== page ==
Next week, most of us will be sitting down to enjoy a Thanksgiving dinner with family and friends. I know there are many young people around the University of Alaska Anchorage campus who will be cooking their first holiday meal this year. And chances are that things will not go as well as they expect.
I can still hear my mother's voice whispering in my ear on my wedding day, "Always remember to take the giblets out of a turkey before you bake it." Thanks to Mom, I never baked a bird with a bag of innards left inside.
But she never told me about sink plugs, flour or cats named Sebastian. My husband, Don, and I celebrated our first Thanksgiving together in Fairbanks three weeks after our wedding. We invited several friends over to our tiny house to share in my first attempt at cooking the traditional American feast. I must say, we had very brave friends. Up to the point of saying, "I do," I could only make tuna-noodle casserole and spaghetti.
I got up early that morning. It took me about an hour to chop onions and celery, crumble dried bread bits into a bowl and sprinkle assorted spices into the stuffing mixture. Then I wrestled the 24-pound turkey out of the refrigerator, washed it off in the sink and carefully piled hand-fulls of stuffing into the cavity and neck. I then hoisted the bird out of the sink, dropped it into a roasting pan and popped it in the oven. I felt invincible. Until that afternoon, when Don volunteered to wash all the dishes that I'd used in preparing the meal.
"Where's the stopper for the sink?" he asked.
As he searched the kitchen for the rubber plug, I stared at the oven.
I made sure that no one was in the kitchen when I scooped the stuffing out of the cooked turkey, washed off the plug and hid it behind the coffee maker. What they didn't know…
I then turned my attention to making gravy. I remembered a friend saying "just add flour to thicken," when I'd asked her how to make the goo. With the succulent turkey juices boiling in the pan on the stove, I grabbed a whisk and started stirring in flour. I ended up with globs of flour the size of marbles. My friend neglected to mention that one must first mix the flour with water and make a paste before adding it to the turkey drippings. Thankfully, the packages of turkey gravy mix sitting in my cupboard came with directions.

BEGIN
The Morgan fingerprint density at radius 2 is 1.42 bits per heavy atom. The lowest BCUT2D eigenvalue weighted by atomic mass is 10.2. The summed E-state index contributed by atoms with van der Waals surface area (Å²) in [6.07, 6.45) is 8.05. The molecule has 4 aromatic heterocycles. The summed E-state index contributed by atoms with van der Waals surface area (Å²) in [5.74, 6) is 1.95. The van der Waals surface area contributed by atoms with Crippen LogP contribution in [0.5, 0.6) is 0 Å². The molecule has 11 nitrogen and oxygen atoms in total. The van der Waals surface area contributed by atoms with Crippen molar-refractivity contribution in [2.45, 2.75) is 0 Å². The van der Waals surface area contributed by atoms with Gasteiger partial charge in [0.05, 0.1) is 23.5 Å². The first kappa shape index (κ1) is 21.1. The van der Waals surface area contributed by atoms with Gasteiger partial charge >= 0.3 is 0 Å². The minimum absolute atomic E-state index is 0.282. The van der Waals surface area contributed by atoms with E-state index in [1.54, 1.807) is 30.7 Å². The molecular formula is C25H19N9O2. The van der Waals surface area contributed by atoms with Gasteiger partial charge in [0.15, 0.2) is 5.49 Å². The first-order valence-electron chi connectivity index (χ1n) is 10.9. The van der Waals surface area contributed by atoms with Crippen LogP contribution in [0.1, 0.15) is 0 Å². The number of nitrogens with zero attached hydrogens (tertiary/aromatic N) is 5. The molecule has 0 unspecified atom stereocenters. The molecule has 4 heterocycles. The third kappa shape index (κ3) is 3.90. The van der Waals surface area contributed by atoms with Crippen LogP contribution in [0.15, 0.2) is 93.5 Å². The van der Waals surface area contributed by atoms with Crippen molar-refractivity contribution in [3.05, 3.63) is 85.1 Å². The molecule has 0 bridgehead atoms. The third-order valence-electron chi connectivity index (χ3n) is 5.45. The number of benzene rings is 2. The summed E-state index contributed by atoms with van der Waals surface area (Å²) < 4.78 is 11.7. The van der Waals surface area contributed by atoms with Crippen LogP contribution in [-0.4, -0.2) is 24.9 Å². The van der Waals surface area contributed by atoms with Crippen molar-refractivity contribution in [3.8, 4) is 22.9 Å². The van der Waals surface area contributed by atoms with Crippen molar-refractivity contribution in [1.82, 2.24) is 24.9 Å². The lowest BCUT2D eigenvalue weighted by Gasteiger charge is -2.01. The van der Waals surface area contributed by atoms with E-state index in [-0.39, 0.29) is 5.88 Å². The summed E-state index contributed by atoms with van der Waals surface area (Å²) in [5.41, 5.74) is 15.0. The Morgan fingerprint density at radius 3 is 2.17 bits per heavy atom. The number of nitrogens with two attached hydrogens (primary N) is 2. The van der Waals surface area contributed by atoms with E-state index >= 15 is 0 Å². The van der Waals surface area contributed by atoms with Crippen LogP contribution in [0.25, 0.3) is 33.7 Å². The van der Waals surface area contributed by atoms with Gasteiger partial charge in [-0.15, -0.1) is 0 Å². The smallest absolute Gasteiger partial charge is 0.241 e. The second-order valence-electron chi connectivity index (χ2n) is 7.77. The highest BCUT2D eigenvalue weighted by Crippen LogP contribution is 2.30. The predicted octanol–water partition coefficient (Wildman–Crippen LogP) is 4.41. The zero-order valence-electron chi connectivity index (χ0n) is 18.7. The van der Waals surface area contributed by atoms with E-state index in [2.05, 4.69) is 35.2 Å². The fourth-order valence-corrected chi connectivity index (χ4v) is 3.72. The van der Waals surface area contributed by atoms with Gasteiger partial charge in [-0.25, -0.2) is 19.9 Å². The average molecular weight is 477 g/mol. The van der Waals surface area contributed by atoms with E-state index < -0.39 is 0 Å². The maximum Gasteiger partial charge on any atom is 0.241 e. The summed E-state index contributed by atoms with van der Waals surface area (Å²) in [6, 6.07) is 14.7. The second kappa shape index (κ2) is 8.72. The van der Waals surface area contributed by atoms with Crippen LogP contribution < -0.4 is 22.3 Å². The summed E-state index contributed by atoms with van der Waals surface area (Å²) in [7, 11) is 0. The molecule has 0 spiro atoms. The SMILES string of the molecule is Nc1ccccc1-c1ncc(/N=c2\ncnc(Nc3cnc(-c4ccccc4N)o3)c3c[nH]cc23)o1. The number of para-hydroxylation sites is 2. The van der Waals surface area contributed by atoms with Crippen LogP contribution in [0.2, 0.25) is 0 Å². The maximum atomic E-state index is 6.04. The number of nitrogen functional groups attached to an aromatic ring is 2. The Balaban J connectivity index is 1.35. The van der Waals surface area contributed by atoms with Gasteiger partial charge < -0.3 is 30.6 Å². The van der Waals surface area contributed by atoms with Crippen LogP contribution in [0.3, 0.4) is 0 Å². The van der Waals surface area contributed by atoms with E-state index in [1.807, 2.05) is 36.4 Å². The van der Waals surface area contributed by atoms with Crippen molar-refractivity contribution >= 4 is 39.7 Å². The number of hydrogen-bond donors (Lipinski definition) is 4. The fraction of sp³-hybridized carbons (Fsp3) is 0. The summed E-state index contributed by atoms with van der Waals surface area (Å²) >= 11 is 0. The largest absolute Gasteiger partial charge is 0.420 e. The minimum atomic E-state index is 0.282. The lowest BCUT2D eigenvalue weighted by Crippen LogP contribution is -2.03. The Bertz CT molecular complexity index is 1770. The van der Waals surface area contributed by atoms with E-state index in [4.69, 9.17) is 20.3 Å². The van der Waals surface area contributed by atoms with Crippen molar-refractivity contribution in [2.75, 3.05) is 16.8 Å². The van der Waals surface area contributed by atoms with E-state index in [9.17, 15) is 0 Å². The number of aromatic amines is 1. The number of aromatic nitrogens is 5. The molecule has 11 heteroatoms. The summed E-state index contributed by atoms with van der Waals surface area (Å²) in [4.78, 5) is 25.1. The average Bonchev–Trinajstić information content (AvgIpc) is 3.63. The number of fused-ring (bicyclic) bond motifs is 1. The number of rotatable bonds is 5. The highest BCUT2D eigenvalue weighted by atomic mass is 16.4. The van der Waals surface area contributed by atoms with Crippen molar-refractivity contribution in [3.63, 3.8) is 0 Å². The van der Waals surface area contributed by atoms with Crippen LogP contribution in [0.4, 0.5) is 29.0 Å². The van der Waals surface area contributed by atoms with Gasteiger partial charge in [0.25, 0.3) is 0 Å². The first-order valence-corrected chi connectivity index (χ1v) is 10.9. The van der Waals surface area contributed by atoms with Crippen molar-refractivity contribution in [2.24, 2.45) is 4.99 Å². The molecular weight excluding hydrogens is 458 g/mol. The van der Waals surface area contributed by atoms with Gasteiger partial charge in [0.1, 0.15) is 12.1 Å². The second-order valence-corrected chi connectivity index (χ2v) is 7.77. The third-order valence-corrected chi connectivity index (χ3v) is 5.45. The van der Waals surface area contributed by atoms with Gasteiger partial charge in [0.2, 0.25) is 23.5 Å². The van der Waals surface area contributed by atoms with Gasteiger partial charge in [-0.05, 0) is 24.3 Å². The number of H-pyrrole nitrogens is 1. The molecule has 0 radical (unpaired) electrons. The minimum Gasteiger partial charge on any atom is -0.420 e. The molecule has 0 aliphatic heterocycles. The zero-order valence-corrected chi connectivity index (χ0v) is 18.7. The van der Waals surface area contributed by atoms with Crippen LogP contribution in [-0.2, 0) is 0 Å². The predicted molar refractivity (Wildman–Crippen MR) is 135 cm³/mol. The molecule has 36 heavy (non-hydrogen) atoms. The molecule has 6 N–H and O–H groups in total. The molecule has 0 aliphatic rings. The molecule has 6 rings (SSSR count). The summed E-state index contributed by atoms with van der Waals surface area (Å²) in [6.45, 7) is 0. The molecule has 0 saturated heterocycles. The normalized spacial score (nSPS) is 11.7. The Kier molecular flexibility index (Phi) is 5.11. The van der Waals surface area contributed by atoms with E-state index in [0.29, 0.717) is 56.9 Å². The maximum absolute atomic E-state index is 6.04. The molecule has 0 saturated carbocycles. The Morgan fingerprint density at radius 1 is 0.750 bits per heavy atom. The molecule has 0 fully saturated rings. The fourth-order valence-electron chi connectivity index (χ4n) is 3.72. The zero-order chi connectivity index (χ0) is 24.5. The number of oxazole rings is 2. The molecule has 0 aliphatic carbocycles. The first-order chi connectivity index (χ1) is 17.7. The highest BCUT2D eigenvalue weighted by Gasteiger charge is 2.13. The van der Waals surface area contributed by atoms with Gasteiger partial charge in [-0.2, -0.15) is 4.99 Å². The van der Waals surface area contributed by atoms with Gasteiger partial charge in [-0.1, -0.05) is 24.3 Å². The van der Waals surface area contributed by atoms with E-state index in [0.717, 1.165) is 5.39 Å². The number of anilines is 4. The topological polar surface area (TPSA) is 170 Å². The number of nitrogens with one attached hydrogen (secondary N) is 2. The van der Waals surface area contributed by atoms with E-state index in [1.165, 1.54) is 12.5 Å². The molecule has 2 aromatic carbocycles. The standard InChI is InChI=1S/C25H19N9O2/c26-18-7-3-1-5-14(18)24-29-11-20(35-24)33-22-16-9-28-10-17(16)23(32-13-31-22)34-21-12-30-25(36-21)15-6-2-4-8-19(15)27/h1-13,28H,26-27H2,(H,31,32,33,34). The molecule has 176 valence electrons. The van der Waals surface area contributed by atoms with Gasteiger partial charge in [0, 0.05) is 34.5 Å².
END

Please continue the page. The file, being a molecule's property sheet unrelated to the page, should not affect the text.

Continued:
The rest of the Thanksgiving feast went off without a hitch, even the desert – after a minor adjustment.
I baked a lovely pumpkin pie for desert. I even bragged to my guests about the beauty of my first pastry creation. So when I went into the kitchen to retrieve it, I was stunned to see cat prints squished into my masterpiece. Sebastian, our white and yellow feline friend, had decided to sample the goods first. I quickly slathered a thick coat of Cool Whip all over the top of the pie and served it to my guests with a smile.
To all the fledging cooks at UAA, I hope that these revelations will give you the courage to create your own masterpieces on Thanksgiving Day. And to all the family and friends who are coming to my house next week, I want to reassure you about a few things: Don always takes the stoppers out of the sink before I stuff the bird; I have learned how to make gravy and, if it turns out lumpy, how to shove it through a sieve to make it smooth; and Sebastian, may he rest in peace, is no longer with us. He died shortly after eating my pie.